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Two lifeboats involved in 'Fire on Yacht' alert

Lifeboats News Release

Cowes and Bembridge RNLI lifeboats rushed to a yacht that reported a fire aboard this afternoon.

The 34 foot Cara had left Island Harbour in the River Medina when the Christchurch couple aboard were shocked to see what saw the cabin filled with what they perceived to be smoke. After alerting Solent Coastguards, the couple used their mainsail to proceed from off Gurnard to west of Beaulieu River.


When the two lifeboats arrived on the scene Cowes lifeboat ferried the Bembridge lifeboat mechanic over to the yacht who reported that the ‘smoke’ was in fact steam caused by escaping water from a broken pipe dropping on to the engine.


As Bembridge lifeboat left the scene to return to its station, Cowes crewman Alasdair Boden was put on board to take the Cara’s helm.


Making use of a furling genoa sail and a brisk westerly, he then proceeded to take the yacht to Cowes, without the need for a tow from the lifeboat. Throughout however the lifeboat stood by as a precaution.


The Cara was eventually sailed into Cowes harbour, where Newport coastguards were on hand to assist in bringing it alongside Trinity Landing.


Cowes lifeboat, which launched at 3.30 pm, returned to station at 4.35 pm.


Key facts about the RNLI

The Royal National Lifeboat Institution is the charity that saves lives at sea. Our volunteers provide a 24-hour search and rescue service in the United Kingdom and Ireland from 238 lifeboat stations, including four along the River Thames and inland lifeboat stations at Loch Ness, Lough Derg, Enniskillen, Carrybridge and Lough Ree. Additionally the RNLI has more than 1,000 lifeguards on over 240 beaches around the UK and operates a specialist flood rescue team, which can respond anywhere across the UK and Ireland when inland flooding puts lives at risk.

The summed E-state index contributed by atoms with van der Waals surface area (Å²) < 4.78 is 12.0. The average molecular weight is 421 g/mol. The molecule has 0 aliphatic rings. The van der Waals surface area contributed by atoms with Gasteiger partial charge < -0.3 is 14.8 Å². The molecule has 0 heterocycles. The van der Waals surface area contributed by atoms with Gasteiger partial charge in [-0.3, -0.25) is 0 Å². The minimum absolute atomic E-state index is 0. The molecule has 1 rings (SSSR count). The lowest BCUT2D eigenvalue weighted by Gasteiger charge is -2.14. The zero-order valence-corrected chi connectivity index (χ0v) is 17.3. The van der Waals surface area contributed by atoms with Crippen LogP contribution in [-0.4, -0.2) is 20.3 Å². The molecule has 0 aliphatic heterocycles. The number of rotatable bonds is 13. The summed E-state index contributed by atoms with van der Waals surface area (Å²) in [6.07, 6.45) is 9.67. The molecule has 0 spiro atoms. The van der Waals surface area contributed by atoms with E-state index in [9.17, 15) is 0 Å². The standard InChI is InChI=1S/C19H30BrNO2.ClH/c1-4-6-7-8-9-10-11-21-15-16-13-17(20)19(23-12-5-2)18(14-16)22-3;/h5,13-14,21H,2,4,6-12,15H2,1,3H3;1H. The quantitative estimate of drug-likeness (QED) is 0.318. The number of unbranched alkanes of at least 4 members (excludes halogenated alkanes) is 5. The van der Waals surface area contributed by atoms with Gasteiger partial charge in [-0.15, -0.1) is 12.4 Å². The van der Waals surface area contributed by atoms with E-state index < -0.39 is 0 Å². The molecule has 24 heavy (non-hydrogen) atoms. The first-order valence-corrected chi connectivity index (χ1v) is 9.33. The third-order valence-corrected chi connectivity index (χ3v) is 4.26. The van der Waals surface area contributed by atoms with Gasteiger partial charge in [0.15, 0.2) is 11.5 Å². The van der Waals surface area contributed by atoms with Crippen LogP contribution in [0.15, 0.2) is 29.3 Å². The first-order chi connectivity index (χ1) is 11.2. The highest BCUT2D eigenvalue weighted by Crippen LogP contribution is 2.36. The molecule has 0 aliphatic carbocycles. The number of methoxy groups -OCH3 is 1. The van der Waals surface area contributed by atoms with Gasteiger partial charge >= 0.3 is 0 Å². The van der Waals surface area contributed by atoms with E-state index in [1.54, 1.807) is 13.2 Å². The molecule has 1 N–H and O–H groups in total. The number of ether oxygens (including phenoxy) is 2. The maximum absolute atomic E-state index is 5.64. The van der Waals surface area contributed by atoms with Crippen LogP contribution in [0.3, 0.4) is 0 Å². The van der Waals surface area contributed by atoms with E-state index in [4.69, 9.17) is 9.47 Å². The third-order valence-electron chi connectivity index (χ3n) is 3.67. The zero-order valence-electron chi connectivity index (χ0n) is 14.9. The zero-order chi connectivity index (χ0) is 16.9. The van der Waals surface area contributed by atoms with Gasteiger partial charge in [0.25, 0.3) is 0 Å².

The RNLI relies on public donations and legacies to maintain its rescue service. As a charity it is separate from, but works alongside, government-controlled and funded coastguard services. Since the RNLI was founded in 1824 our lifeboat crews and lifeguards have saved at least 140,000 lives. Volunteers make up 95% of the charity, including 4,600 volunteer lifeboat crew members and 3,000 volunteer shore crew. Additionally, tens of thousands of other dedicated volunteers raise funds and awareness, give safety advice, and help in our museums, shops and offices.

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The RNLI is a charity registered in England and Wales (209603) and Scotland (SC037736). Charity number 20003326 in the Republic of Ireland